In carrying out this oath it is always necessary for you to keep in mind both the general good (or the national welfare) and the interests of the individual. They are equally important, since without the national government the individuals would have no general protection from foreign aggression or freedom from internal conflicts. No other mechanism of government has approached the success of the United States Government in preserving and advancing both the general welfare and the interests of individuals. Since our country likewise has been founded on principles of inherent justice to all and the utmost practicable rights to the individual, these cannot be unnecessarily infringed upon. In making decisions as members of courts-martial you are participating in one of the highest and most responsible functions of the government. You must understand your military duties, the Uniform Code of Military Justice, and the particular case in question. No decision you make can ever be questioned as long as you keep in mind and carry out all the elements of your oath.
It is necessary that you understand the broad basis for your responsibilities. There has been considerable recent discussion on the “rights” of individuals in the naval service but there has not been enough emphasis on their responsibilities. The “Code” contains the following clause which is peculiar to the Navy. This states: “All commanding officers and others in authority in the naval service are required to show in themselves a good example of virtue, honor, patriotism, and subordination; to be vigilant in inspecting the conduct of all persons who are placed under their command; to guard against and suppress all dissolute and immoral practices, and to correct, according to the laws and regulations of the Navy, all persons who are guilty of them; and to take all necessary and proper measures, under the laws, regulations, and customs of the naval service, to promote and safeguard the morale, the physical wellbeing, and the general welfare of the officers and enlisted persons under their command or charge.” It should be noted that this is a positive duty and requires positive action on the part of all persons in the naval service. It requires all persons in authority both to provide a high standard of personal example in their own actions, and also to be vigilant in inspecting the conduct of all persons who are placed under their command. This is simply a reaffirmation of the principles that have been recognized for centuries, that a ship at sea requires special consideration and special methods of administration as compared to either the other military services or civil life.
Your duties are outlined in the Manual for Courts-Martial which states that “Members of courts-martial hear the evidence, determine the guilt or innocence of the accused, and, if the accused is found guilty, adjudge a proper sentence.” This is amplified to some extent in Article 74 (a) (3) which discusses “Reasonable doubt.” It should be noted that a “court-martial which acquits because, upon the evidence, the accused may possibly be innocent, falls as far short of appreciating the proper amount of proof required in a criminal trial as does a court which convicts on a mere possibility that the accused is guilty.” This is merely a technical way of stating that one of the basic problems of law is to balance the interests of the majority against the interests of a minority or of an individual. The history of law is full of attempts to define these interests and provide mechanisms for accomplishing them, but no absolute agreement has been reached either on definitions or on the mechanisms themselves. It is difficult to find general agreement even on the definition of either “law” or “justice.” In the United States, however, the current general trend seems to emphasize the need for carrying out the wishes of the majority even though this results in some sacrifice on the part of particular minorities. In the military service this tendency is stressed even more, as can be readily seen when the punitive articles of the Uniform Code of Military Justice are examined. These provide a long list of military crimes and punishments which must be enforced, even though such enforcement results in loss of the individual’s life in combat. To mention a few of these crimes, such as desertion, mutiny, misbehavior before the enemy, aiding the enemy, and disrespect and disobedience of orders, is enough to emphasize the basic requirements of military service.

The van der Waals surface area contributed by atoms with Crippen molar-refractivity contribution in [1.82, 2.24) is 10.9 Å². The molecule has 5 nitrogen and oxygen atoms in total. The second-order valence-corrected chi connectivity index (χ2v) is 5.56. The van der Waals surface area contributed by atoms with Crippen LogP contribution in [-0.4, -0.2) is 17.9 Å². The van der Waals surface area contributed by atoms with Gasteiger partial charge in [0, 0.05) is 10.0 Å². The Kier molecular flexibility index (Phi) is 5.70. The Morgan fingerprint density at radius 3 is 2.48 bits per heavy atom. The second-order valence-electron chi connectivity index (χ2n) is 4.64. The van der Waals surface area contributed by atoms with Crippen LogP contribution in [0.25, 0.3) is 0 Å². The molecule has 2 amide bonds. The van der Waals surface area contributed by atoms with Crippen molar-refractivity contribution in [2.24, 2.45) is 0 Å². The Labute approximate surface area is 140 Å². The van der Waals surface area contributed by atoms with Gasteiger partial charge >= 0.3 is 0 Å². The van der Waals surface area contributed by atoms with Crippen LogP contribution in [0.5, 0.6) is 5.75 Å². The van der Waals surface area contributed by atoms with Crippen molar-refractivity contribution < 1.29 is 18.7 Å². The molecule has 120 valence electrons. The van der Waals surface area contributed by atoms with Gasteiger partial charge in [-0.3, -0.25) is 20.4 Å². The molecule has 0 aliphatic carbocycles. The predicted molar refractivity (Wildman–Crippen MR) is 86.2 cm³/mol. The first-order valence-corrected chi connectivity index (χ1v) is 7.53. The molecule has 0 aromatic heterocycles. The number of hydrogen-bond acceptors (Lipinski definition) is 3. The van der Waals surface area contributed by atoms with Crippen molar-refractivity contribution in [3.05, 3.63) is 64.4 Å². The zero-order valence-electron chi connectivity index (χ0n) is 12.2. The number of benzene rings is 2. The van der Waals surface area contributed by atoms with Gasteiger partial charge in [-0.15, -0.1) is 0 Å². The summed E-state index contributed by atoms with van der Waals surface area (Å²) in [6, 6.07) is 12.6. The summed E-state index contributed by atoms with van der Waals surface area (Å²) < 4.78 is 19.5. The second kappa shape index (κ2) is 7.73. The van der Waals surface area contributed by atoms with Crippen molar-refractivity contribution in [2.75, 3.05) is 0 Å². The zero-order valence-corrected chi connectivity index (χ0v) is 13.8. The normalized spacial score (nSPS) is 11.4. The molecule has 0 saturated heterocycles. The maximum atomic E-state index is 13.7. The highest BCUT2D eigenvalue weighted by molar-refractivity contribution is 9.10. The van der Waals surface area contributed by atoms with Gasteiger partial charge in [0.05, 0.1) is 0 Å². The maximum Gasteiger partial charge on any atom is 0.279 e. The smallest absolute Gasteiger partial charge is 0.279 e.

It is further recognized in the Code that most of the military crimes apply both in peace and in war. This is necessary because a military organization such as the Navy must always be ready. It may even find that it has to conduct combat operations, such as those in Korea, though the country is officially at peace. There are a few exceptions, however, to this but their specific mention as exceptions is ample evidence that the problem has been well recognized by the writers of the Code and that where such exceptions were not made, the punitive articles apply with full force in both peace and war.
In review I would strongly urge all officers to become familiar with the Uniform Code of Military Justice. You must understand the basic principles of military law and not be misled by undue emphasis on technicalities or procedural details. The Code itself provides excellent instructions in such details and can be followed by any intelligent officer. In addition to the Manual for Courts-Martial, an excellent story of the history and philosophy of law is provided in a book called The Law by Wormser, published by Simon and Schuster in 1949. Additional material can be found in Winthrop’s textbook on military law. While this is an older book and was written long before adoption of the Uniform Code of Military Justice, it is primarily in the procedural portions that the changes appear. The basic principles of military law have not been changed since they rest clearly on the Constitution. To repeat, they rest on the power of the Congress “to make Rules for the Government and Regulation of the Land and Naval Forces.”